In a bid to provide tighter security for e-commerce and other transactions, Visa U.S.A. rolled out its new digital-based “smart card” on Tuesday. The smart card will store customer identification and account information within a microprocessor chip, and only smart card readers will be able to access the secured data.
In addition, the card will include a traditional magnetic strip to ensure acceptance in all Visa merchant locations.
When used in conjunction with a smart card reader connected to a PC, according to Visa officials, the card will allow consumers to access content on an issuing bank’s Web site, make online payments, and download enhancements.
Among the Visa member financial institutions that are planning on offering the smart cards in the fall are First USA, Fleet Boston Financial Corp. and Providian Financial Corp.
While smart cards are widely used across Europe, they have yet to take hold in the United States. However, industry analysts say that a number of factors have primed the domestic market.
The explosive growth forecasted for mobile e-commerce through cellular phones, wireless devices, and personal digital assistants (PDAs) as well as the push for digital signatures may drive consumer demand for beefed up protective measures. Some see credit card companies as the logical promoters of smart cards as payment services and options expand.
Visa officials say that with the decreasing cost of chip technology and the rise of home computer use, the potential for smart cards in the United States will increase. The financial services company has more than 23 million Visa-branded chips currently in use worldwide, and more than 80 smart card programs in place in over 35 countries and on the Internet.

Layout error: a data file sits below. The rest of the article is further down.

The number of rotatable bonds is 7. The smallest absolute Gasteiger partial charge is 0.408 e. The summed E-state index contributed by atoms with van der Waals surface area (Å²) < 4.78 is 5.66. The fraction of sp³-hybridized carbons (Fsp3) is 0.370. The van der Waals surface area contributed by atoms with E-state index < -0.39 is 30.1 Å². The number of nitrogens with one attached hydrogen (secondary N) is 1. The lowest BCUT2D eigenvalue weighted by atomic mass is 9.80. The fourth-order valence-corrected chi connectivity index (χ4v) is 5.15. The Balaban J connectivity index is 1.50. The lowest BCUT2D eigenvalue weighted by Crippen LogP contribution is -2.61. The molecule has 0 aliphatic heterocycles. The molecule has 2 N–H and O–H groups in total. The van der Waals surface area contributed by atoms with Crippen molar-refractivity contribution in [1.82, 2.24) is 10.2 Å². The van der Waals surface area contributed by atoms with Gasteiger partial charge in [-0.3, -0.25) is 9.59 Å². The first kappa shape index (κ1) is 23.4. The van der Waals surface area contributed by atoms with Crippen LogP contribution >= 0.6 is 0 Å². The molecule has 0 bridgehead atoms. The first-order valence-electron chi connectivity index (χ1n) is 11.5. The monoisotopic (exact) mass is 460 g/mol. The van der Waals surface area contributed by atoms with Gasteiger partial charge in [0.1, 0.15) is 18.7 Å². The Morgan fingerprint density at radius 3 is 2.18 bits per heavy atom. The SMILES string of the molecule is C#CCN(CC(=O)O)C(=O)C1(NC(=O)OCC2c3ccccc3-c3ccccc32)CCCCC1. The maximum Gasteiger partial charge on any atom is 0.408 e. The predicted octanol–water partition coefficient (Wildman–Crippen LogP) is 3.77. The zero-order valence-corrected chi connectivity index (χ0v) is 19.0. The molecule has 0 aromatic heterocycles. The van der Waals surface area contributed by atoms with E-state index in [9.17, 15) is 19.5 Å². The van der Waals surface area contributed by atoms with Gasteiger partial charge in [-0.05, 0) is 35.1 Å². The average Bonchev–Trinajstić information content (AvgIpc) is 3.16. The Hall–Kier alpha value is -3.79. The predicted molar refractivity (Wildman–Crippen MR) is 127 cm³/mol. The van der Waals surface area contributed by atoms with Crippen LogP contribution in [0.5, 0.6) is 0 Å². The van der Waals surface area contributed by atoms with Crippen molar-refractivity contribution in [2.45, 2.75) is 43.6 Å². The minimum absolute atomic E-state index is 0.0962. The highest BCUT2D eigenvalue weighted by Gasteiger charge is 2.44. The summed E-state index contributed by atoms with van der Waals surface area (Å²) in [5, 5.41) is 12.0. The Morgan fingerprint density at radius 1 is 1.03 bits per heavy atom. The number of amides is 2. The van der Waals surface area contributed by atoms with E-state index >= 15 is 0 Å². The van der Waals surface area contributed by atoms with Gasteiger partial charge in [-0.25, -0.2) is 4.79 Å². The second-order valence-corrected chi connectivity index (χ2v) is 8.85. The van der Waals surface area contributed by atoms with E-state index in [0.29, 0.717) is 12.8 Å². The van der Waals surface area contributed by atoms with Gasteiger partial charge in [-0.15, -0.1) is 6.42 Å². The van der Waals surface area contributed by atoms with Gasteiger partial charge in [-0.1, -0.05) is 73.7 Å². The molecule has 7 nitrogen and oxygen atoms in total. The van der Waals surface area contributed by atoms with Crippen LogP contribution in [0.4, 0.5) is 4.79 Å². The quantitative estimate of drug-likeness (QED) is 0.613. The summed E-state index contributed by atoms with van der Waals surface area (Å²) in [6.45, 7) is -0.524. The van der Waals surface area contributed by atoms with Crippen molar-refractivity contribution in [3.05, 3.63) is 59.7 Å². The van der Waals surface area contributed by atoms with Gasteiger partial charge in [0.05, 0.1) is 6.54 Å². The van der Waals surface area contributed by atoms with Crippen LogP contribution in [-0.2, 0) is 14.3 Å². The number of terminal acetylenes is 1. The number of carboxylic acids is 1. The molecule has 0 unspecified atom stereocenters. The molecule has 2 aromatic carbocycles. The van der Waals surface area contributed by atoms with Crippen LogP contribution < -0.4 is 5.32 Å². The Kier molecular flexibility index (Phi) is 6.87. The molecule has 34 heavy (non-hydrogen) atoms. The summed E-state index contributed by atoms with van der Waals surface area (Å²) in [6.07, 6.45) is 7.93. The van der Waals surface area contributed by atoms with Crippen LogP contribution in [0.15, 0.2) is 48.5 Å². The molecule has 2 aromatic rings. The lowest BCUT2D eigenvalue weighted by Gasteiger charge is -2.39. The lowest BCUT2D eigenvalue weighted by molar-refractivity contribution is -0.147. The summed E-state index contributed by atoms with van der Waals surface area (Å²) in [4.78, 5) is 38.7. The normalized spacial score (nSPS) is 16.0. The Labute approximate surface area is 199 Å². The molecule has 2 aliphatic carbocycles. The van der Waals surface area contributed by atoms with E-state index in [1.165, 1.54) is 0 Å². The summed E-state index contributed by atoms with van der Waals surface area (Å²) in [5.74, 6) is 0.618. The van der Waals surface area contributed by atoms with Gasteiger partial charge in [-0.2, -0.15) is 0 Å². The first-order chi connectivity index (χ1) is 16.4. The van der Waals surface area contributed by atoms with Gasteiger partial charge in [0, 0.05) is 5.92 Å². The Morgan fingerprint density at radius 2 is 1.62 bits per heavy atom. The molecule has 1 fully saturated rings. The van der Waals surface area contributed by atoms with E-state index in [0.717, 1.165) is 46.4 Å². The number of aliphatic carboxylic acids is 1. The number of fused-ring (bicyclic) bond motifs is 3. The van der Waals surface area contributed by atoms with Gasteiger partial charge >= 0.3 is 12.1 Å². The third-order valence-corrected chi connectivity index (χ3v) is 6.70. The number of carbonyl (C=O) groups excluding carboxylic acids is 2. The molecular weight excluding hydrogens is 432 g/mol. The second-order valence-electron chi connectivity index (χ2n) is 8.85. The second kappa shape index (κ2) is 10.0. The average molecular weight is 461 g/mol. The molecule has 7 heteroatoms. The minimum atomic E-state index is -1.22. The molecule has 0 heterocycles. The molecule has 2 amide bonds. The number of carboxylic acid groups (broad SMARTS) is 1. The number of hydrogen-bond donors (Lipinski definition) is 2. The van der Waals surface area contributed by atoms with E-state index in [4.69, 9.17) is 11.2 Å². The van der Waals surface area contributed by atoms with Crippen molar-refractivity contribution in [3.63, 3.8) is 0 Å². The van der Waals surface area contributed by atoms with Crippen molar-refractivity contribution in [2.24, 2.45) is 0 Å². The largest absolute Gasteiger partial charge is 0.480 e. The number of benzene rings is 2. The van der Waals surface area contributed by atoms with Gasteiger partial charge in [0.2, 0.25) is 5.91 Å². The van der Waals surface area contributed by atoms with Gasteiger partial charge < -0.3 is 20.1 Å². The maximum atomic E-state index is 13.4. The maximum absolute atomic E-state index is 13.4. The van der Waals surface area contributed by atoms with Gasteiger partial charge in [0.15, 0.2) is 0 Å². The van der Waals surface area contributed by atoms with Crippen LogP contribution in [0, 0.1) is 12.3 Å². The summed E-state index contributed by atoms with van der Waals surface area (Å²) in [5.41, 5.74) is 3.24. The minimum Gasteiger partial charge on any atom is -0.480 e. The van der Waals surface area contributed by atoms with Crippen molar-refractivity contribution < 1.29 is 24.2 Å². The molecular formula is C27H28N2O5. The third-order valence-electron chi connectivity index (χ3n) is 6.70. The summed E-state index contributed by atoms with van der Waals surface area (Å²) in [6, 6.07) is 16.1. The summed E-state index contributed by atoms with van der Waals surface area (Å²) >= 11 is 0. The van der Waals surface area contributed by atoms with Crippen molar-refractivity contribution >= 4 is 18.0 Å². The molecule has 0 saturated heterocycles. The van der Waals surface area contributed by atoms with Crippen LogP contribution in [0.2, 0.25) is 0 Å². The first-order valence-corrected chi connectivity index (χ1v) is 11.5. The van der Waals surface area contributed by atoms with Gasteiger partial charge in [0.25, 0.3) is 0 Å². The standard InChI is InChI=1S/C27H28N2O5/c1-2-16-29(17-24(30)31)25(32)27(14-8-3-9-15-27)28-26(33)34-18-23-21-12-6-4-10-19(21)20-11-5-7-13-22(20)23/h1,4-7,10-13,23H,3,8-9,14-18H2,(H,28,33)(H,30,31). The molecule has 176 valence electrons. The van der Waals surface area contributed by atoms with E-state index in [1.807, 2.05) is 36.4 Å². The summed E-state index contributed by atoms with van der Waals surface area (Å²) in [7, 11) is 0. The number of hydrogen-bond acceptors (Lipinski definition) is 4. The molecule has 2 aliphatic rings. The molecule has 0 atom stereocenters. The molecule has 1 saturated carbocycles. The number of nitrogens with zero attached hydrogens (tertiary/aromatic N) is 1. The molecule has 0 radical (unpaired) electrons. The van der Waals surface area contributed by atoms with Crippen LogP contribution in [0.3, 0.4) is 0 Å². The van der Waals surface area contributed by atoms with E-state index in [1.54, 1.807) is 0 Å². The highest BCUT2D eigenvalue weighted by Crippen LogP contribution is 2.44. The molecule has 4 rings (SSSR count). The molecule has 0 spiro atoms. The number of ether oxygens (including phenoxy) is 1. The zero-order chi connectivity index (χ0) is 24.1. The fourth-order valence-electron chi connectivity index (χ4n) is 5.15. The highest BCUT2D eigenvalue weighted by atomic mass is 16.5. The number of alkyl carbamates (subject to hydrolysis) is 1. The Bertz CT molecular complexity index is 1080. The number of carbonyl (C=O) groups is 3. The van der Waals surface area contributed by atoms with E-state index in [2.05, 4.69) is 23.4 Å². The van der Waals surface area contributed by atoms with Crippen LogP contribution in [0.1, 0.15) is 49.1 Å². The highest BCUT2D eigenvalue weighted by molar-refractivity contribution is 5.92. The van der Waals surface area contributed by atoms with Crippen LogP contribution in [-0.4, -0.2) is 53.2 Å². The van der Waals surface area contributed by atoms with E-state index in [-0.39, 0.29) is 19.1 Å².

Creating a Technological Standard
While many observers anticipate that smart card technology applications will grow quickly in the United States, analysts also say that before widescale public use is possible, the industry must create a technological standard that can be adopted by consumers and merchants everywhere.
They also warn that corporate and government players face the challenge of implementing smart cards in a way that will allow them to coexist with technology already in place, such as magnetic stripe cards.
Card technology experts from the Smart Card Forum, a multi-industry group formed to explore the use of smart cards in various applications, forsee the development of so-called hybrid cards, which may contain not only an embedded microprocessor chip or memory module, but also a mag stripe and bar coding.
This single card would be able to access different hardware systems, such as merchant card readers, ATM machines and bar code applications. To enhance the hybrid’s security features, the cardholder’s photograph, printed name and signature could also be added.